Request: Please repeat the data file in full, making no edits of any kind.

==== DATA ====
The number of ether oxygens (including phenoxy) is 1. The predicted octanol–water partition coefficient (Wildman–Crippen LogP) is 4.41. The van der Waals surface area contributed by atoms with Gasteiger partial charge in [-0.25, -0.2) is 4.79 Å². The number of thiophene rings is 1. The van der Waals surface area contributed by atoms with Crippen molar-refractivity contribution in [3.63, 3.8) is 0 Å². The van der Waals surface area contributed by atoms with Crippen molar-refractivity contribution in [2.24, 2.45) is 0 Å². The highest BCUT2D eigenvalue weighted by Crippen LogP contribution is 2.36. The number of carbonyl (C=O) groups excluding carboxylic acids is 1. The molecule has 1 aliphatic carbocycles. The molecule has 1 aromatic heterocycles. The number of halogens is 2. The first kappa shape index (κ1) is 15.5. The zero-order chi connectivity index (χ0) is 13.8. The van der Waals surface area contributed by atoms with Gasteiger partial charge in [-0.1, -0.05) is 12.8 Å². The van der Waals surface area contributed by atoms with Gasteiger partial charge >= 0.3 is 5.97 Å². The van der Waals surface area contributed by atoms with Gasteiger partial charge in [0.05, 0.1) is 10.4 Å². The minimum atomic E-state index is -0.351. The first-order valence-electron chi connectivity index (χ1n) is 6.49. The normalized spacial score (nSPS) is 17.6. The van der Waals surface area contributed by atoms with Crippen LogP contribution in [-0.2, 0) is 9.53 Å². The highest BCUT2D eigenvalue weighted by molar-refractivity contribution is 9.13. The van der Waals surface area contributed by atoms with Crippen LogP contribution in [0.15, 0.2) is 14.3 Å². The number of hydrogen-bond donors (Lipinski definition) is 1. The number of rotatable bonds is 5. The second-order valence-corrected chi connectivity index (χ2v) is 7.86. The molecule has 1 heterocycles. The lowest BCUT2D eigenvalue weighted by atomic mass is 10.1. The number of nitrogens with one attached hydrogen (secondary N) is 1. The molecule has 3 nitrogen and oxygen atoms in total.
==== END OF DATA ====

The number of ether oxygens (including phenoxy) is 1. The predicted octanol–water partition coefficient (Wildman–Crippen LogP) is 4.41. The van der Waals surface area contributed by atoms with Gasteiger partial charge in [-0.25, -0.2) is 4.79 Å². The number of thiophene rings is 1. The van der Waals surface area contributed by atoms with Crippen molar-refractivity contribution in [3.63, 3.8) is 0 Å². The van der Waals surface area contributed by atoms with Crippen molar-refractivity contribution in [2.24, 2.45) is 0 Å². The highest BCUT2D eigenvalue weighted by Crippen LogP contribution is 2.36. The number of carbonyl (C=O) groups excluding carboxylic acids is 1. The molecule has 1 aliphatic carbocycles. The molecule has 1 aromatic heterocycles. The number of halogens is 2. The first kappa shape index (κ1) is 15.5. The zero-order chi connectivity index (χ0) is 13.8. The van der Waals surface area contributed by atoms with Gasteiger partial charge in [-0.1, -0.05) is 12.8 Å². The van der Waals surface area contributed by atoms with Gasteiger partial charge >= 0.3 is 5.97 Å². The van der Waals surface area contributed by atoms with Gasteiger partial charge in [0.05, 0.1) is 10.4 Å². The minimum atomic E-state index is -0.351. The first-order valence-electron chi connectivity index (χ1n) is 6.49. The normalized spacial score (nSPS) is 17.6. The van der Waals surface area contributed by atoms with Crippen LogP contribution in [-0.2, 0) is 9.53 Å². The highest BCUT2D eigenvalue weighted by molar-refractivity contribution is 9.13. The van der Waals surface area contributed by atoms with Crippen LogP contribution in [0.15, 0.2) is 14.3 Å². The number of hydrogen-bond donors (Lipinski definition) is 1. The number of rotatable bonds is 5. The second-order valence-corrected chi connectivity index (χ2v) is 7.86. The molecule has 1 heterocycles. The lowest BCUT2D eigenvalue weighted by atomic mass is 10.1. The number of nitrogens with one attached hydrogen (secondary N) is 1. The molecule has 3 nitrogen and oxygen atoms in total.